B) Key Characteristics of the Coaching Relationship

1) Confidentiality

We have bound ourselves to be confidential in all things shared in a coaching session. That burden does not apply to the client – the client may share anything discussed in a coaching session, but we will not

2) Trust and accountability

We need to do what we say we’ll do. Within our coaching engagement, you’re accountable to yourself, not to us or to anyone else, and our success will depend on building trust over time by fulfilling our commitments to each other.

3) Honesty

While our coaching relationship must be one in which both of us feel a sense of caring and appreciation, it must also be one in which both of us feel free–and even obligated–to be honest with each other. We will always speak professionally and with respect, but we will also strive to be as candid and direct as possible in order to be as helpful as possible.


C) Things to Expect in a Coaching Session

1) Interruptions and pointed questions

We may interrupt you, and ask direct, pointed questions. It’s important that we find the communication style that’s most effective for us as a team; it’s essential that you feel heard in our discussion, and we don’t want excessive politeness to get in the way of real communication.

2) Requests and responses

We may make suggestions, and you always have at least four responses to choose from: You can say “Yes,” say “No,” suggest an alternative, or ask for time to think about it further. In a sense, any feedback or data that we provide can be thought of as a suggestion, and you should always feel that you have the ability to accept it, reject it, modify it, or defer it.

3) Getting stuck

Prepare to get stuck from time to time, particularly one or two months after we begin. Coaching clients sometimes become excited by the potential for change that appears in the first few sessions but is then disappointed when actual change doesn’t follow immediately. Bear in mind that it will take time to identify desired changes, put them into effect, and experience sustainable results.

4) Resistance

Effective coaching will at some point run into your fears or concerns and generate resistance to change. This is expected and actually desirable because it’s an important indicator of progress. Both of us will need to learn to identify and recognize signs of resistance and discuss them explicitly.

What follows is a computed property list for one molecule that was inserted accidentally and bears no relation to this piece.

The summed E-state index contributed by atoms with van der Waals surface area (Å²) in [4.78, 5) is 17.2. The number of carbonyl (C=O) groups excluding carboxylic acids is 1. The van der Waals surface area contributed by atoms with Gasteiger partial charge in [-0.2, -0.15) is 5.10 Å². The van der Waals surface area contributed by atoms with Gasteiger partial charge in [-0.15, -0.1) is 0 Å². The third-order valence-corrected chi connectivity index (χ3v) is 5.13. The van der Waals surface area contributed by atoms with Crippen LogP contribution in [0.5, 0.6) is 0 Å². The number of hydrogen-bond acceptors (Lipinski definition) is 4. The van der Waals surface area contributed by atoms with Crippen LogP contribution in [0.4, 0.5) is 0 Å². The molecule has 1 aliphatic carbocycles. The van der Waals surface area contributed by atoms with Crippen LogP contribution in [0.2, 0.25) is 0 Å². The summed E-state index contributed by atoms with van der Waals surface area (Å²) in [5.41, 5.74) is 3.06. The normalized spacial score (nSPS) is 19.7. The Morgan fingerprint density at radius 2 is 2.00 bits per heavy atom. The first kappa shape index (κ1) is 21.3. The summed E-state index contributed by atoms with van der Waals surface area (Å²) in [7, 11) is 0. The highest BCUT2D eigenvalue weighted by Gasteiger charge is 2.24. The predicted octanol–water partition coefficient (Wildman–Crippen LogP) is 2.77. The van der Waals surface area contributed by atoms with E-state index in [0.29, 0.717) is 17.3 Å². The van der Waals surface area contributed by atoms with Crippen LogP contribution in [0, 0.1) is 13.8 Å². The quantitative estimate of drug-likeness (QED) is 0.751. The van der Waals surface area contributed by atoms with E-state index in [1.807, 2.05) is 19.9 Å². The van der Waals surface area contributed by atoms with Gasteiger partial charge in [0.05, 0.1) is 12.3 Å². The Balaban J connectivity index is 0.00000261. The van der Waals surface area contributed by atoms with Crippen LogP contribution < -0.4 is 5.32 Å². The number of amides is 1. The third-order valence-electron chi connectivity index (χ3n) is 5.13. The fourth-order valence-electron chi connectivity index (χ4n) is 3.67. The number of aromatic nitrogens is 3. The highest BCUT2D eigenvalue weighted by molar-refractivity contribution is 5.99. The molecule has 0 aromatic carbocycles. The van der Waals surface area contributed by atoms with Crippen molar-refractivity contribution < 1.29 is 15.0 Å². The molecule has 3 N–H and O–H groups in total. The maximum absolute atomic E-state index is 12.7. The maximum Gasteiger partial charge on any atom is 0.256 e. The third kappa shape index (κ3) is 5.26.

D) Getting Started

Consider the questions below. We’re not obligated to pursue any of them, but they may serve as a useful starting point in our work together.

1) Questions to understand you and your current situation

  • What activities have the most meaning for you?
  • What works for you when you make changes successfully?
  • Where do you get stuck?
  • How do you deal with disappointment or failure? How do you deal with success?
  • What helps you fulfill your commitments? What gets in your way when you don’t?
  • What’s satisfying about your work today? What’s unsatisfying about it?
  • What one thing could you do immediately that would make the greatest difference in your current situation?

2) Questions that will allow you to help define my role

  • What does “coaching” mean to you? What does it not mean?
  • How would you advise me to coach you most effectively?
  • If you seem stuck, how would you like me to help?

3) Questions to understand where you want to be in the future

  • Where do you want to make a difference?
  • What would make your work so compelling that you would do it without compensation?
  • If a goal is an external, visible outcome, what are your most important goals?
  • If a commitment is an internal force that drives you to set and achieve goals, what are you committed to?
  • If a habit is a small sign of a larger process, what helpful habits do you want to encourage? What counter-productive habits do you want to break?